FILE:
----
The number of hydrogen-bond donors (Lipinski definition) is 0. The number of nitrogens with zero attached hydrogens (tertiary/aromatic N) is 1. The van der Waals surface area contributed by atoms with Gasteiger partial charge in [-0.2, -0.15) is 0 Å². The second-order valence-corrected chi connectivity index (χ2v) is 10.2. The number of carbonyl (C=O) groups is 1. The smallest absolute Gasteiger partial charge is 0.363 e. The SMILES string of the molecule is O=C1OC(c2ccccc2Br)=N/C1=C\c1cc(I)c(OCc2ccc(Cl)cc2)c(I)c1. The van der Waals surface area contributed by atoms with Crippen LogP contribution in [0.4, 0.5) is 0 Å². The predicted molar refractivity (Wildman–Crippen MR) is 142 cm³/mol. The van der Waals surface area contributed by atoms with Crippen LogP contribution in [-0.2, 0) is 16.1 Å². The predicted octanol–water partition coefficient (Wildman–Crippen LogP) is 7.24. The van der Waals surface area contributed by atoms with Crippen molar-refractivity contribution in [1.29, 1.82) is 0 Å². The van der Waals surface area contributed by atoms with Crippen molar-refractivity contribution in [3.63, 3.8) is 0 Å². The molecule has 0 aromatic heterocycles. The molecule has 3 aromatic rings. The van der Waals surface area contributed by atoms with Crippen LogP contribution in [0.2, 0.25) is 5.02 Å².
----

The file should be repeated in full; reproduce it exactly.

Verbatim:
The number of hydrogen-bond donors (Lipinski definition) is 0. The number of nitrogens with zero attached hydrogens (tertiary/aromatic N) is 1. The van der Waals surface area contributed by atoms with Gasteiger partial charge in [-0.2, -0.15) is 0 Å². The second-order valence-corrected chi connectivity index (χ2v) is 10.2. The number of carbonyl (C=O) groups is 1. The smallest absolute Gasteiger partial charge is 0.363 e. The SMILES string of the molecule is O=C1OC(c2ccccc2Br)=N/C1=C\c1cc(I)c(OCc2ccc(Cl)cc2)c(I)c1. The van der Waals surface area contributed by atoms with Crippen LogP contribution in [0.4, 0.5) is 0 Å². The predicted molar refractivity (Wildman–Crippen MR) is 142 cm³/mol. The van der Waals surface area contributed by atoms with Crippen LogP contribution in [-0.2, 0) is 16.1 Å². The predicted octanol–water partition coefficient (Wildman–Crippen LogP) is 7.24. The van der Waals surface area contributed by atoms with Crippen molar-refractivity contribution in [1.29, 1.82) is 0 Å². The van der Waals surface area contributed by atoms with Crippen molar-refractivity contribution in [3.63, 3.8) is 0 Å². The molecule has 0 aromatic heterocycles. The molecule has 3 aromatic rings. The van der Waals surface area contributed by atoms with Crippen LogP contribution in [0.2, 0.25) is 5.02 Å².